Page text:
LANSING, Mich. (AP) -- The Michigan Supreme Court is hearing arguments in a case that will determine if people who were wrongly accused of defrauding the unemployment program can sue the state.
An automated computer system run by Gov. Rick Snyder's administration was a disaster.
Thousands of people were accused of cheating to get unemployment aid. They were forced to repay money, along with substantial penalties, before the state acknowledged errors.
The issue for the Supreme Court on Wednesday is a technical one: Did plaintiffs wait too long to sue ?
The Unemployment Insurance Agency is being represented by Attorney General Bill Schuette's office. Schuette, a Republican candidate for governor, says the computer system "failed Michigan."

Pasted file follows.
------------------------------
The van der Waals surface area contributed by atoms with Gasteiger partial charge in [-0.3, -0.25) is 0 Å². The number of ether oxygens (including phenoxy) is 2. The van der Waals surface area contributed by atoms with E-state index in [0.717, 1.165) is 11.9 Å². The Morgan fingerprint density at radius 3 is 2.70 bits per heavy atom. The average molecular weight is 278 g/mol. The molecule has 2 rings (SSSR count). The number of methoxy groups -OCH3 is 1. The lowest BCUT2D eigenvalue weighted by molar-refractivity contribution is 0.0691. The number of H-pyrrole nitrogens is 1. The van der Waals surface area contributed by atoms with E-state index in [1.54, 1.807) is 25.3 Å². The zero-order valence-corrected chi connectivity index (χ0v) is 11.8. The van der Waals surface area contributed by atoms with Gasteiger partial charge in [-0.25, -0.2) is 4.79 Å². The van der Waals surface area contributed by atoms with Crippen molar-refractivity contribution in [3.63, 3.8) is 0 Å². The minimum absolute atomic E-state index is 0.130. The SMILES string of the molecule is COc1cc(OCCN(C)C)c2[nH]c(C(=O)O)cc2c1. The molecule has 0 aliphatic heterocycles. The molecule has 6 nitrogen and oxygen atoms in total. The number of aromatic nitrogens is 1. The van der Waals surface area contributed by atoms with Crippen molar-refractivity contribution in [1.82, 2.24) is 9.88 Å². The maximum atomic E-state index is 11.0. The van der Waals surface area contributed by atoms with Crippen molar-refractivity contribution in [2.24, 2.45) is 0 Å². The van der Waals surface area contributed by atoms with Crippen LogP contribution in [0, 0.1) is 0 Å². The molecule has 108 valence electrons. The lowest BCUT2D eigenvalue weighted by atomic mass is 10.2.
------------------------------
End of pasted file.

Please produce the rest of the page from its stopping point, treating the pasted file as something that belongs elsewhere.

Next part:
But he says he must defend the state regardless of whether a law is good.
Michigan Attorney General Bill Schuette released the following statement ahead of the arguments being held for Bauserman v. UIA at the Michigan Supreme Court:
"As Attorney General, it is my responsibility to defend all of Michigan's laws, whether I personally agree or not, and regardless of whether the law is a good one. Tomorrow's hearing at the Michigan Supreme Court is one that is difficult for all involved. The MiDAS computer system was flawed. The result of this flaw was 44,000 people being wrongly accused of fraud and 186 people wrongly charged by local prosecutors' offices, all of whom are terrified of the long-term consequences. The MiDAS system failed Michigan, and all of its citizens."